Santa Cruz County History - Executive Order 9066 and the Residents of Santa Cruz County

Full Text Newspaper ArticleWatsonville Register-Pajaronian. Nov. 15, 1944. p. 4


Under the Constitution, American-born Japanese cannot legally be prevented from returning to California once the military prohibition against their residence here is lifted. But the problem is not simply one of law codes, and any attempt to solve it by legalistic means alone must surely fail.

The Japanese problem has its roots deeper than racial misunderstanding or dislike, sharpened by the Jap attack against the United States. In California it is an old story; otherwise, the feeling against the Japanese would be tempered more than it is by the fact that thousands of them are serving the United States loyally in the armed forces.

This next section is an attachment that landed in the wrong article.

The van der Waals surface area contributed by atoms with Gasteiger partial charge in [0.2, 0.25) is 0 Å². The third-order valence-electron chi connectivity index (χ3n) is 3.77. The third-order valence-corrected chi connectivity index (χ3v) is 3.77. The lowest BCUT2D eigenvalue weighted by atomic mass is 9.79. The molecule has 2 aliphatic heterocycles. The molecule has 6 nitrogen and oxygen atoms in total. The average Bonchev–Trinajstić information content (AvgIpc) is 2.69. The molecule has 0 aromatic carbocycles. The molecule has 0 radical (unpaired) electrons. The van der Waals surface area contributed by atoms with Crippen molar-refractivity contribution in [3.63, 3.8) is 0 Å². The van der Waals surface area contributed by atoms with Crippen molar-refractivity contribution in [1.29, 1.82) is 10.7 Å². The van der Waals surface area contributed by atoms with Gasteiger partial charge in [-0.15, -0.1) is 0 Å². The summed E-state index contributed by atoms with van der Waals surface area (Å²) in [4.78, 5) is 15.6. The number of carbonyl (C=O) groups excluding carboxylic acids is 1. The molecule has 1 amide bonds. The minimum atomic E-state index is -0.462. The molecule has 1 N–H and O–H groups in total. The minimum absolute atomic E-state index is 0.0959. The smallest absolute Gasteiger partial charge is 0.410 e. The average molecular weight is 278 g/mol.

The story of the Japanese in California before the war is that of a large concentrated minority, unassimilable and acquisitive, whose drive toward acquisition was given added force by a standard of living lower than its neighbors.The result was the preemption by the Japanese of certain vital parts of the state's economy, and a friction that overflowed from the economic to other areas of human contact. Such a situation was not healthy for either California or the Japanese, and many believe that a return to it after the war should be avoided.

If the loyal Japanese remaining here could be induced to disperse throughout the United States after the war instead of concentrating in one area, the problem might largely solve itself. That is an educational job, and one that the War Relocation authority could well tackle now at the camps maintained by it for the Japanese.

Copyrighted by the Watsonville Register-Pajaronian. Reproduced by permission.